Reading to Get Ready for School

Reading to Get Ready for School

This week we are going to talk about one of the best things that you can do to prepare your children for school: READ TO THEM!

Researchers suggest that it is best to read to your child once a day. But if you can’t manage that (and many families have very busy schedules) try for at least every other day. Also, make sure your child has printed materials around him every day. These can be books, magazines or newspapers. The number of books children had in their homes predicted how well they did in school across 42 different countries. The more books, the better! We know that families don’t necessarily have unlimited money to spend on those expensive, hard cover books that bookstores sell. But, luckily, most resale stores like Goodwill and St. Vincent De Paul have children’s books for less than a dollar a piece. And this summer, your child can go to Summer Reading Spots around Lane County to get FREE books every time he comes! Also, the library is always a great source for books and a good way to let your children see a variety of printed materials.

Once you have the books, you can teach your child so many different things just by reading to her!  Here is a small list of things that you can do to help your child get the most out of reading:

  • Teach basic facts about reading – Some of the most important facts that children need to know about reading are things like how to hold a book so you can read it from front to back, that you read the text and not the pictures, and where to start reading a sentence. Talk about all of these things while you are getting to read and while you are reading.
  • Teach letter skills -Point out different letters as you read and tell your child their names. Then make the sound of the letter. (Alphabet books are great for this but any book with printed text will do.) Ask your child to tell you the names and sounds of letters as well. If he gets it wrong you can say “Good job trying! This letter is…”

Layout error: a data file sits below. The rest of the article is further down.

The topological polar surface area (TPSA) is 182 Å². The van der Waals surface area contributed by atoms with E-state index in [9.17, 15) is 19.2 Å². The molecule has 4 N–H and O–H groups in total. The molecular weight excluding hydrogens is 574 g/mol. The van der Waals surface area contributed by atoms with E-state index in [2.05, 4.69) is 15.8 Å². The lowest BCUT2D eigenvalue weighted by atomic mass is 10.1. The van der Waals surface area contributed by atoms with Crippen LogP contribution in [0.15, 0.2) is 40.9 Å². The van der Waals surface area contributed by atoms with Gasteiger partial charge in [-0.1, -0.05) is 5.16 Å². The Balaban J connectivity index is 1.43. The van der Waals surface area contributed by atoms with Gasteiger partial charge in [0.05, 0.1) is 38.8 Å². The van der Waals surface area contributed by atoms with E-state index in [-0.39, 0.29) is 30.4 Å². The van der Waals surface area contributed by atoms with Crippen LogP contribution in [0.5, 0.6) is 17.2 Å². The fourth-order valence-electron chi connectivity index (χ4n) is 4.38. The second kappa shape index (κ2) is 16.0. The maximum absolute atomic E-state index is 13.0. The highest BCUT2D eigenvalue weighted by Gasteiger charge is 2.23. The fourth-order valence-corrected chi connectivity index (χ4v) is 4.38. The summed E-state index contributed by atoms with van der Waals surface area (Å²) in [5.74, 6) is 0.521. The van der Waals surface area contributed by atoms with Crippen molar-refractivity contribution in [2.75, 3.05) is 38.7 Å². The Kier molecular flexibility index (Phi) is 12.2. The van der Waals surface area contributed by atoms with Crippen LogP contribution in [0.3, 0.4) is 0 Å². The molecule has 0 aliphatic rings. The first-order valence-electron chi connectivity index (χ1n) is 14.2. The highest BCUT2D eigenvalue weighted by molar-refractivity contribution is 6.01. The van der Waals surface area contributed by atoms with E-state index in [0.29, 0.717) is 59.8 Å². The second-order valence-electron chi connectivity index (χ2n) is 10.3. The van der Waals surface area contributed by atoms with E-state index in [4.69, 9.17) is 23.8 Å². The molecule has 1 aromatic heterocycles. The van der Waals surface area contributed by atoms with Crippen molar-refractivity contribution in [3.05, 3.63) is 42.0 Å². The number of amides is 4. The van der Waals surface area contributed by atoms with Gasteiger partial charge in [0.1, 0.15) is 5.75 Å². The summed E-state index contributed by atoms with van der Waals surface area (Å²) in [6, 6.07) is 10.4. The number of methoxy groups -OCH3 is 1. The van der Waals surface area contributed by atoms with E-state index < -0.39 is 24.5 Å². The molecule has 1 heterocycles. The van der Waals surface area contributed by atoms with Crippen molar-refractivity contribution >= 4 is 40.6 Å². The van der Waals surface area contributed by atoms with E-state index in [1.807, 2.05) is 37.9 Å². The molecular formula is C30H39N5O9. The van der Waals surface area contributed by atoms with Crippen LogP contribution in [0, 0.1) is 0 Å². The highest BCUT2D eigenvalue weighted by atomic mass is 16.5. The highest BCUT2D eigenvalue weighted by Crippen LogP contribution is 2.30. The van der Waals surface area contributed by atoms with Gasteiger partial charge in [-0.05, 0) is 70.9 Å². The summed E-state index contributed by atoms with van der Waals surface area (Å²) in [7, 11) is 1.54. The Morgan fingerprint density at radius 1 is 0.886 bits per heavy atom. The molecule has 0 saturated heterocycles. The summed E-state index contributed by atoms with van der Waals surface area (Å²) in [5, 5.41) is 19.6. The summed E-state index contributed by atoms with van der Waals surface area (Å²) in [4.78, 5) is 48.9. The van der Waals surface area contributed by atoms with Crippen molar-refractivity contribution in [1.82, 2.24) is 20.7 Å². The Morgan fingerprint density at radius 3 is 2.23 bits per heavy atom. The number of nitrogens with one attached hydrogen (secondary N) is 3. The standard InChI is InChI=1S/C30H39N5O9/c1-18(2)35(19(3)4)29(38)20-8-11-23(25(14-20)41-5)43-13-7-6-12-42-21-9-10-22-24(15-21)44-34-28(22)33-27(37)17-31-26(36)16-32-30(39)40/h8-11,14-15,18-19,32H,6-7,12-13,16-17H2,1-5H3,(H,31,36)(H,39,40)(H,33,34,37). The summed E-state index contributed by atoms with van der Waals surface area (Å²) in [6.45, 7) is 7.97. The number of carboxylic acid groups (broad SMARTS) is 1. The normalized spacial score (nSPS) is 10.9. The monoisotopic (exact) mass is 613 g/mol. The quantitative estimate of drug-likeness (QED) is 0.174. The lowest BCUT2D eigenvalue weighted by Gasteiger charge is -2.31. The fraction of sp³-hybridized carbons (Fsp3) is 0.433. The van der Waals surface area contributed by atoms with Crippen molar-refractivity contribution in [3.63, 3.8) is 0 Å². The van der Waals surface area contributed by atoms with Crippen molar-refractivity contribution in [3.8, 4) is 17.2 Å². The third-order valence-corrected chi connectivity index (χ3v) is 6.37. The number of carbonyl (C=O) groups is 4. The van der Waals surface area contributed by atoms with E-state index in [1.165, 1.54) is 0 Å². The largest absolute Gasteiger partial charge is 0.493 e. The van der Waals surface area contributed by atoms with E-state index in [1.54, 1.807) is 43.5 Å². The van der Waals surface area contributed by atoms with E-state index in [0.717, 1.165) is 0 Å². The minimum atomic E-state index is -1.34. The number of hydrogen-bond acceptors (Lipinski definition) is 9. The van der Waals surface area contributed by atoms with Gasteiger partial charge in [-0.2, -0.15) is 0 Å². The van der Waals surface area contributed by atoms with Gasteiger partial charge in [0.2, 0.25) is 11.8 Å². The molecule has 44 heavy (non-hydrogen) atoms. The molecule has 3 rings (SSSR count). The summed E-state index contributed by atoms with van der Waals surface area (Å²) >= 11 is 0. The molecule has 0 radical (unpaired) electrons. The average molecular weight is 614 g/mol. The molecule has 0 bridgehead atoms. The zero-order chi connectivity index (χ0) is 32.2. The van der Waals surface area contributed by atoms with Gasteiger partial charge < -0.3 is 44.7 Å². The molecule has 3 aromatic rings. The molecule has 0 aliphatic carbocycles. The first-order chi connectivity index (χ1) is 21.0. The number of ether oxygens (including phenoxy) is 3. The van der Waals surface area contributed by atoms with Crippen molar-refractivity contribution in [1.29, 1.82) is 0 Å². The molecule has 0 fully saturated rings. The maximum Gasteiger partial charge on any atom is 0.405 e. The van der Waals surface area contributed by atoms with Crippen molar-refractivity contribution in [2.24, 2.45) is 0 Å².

• Teach number skills – Count objects in pictures. For example, if there is a picture of fish in a pond, count the number of fish. Or apples on a tree. Or anything where there are multiple objects. You can even count the number of different things in pictures (and get bonus points because now you are teaching your child about “same” and “different”).
  • Teach sitting still and being quiet – We talked last week about how it important it is for children to be used to rules and routines when they start school. Reading time can be a great way to teach some of those important skills. Ask your child to sit quietly with a calm body while you read. If she has a question or comment, she can lay her hand on your arm (or some other signal like raising her hand in a classroom) to let you know and then wait until you finish what you are reading. You can make a game of it and see how many pages you can read without your child being very wiggly or interrupting. It is also important for you to talk with your child about what you are reading so you don’t have to do this with every book or with a whole book.
  • Teach listening skills – To help your child focus on the story, ask him questions about what is happening or what he thinks will happen next. At the end of a story ask him to tell you what the story was about and what happened. This will help your child to pay attention to the details and practice recounting important pieces of what he has heard.

These are just some of the ways that you can read with your child and teach her important skills to be ready for school. Remember that if you are going to be teaching new skills, it is best to choose a time to read when your child is not tired or upset about something. Also, if you don’t like to read or don’t read well yourself, you can still do all of the things listed. You don’t have to read word for word. Just talking about the pictures and counting or asking your child to tell you about details will be helpful. Above all, enjoy taking some time out and reading with your child!

Katherine Pears
Dr. Katherine Pears is a senior scientist at Oregon Social Learning Center (OSLC). She earned her Ph.D in clinical psychology and has worked with OSLC since 1998. Katherine is the principal investigator and co-developer of the Kids In Transition to Schools (KITS) program. Currently, she oversees all the clinical and research activities for KITS. When she’s not in her office, you’ll find Katherine in the kitchen whipping up her latest creation or outdoors hiking a scenic trail.


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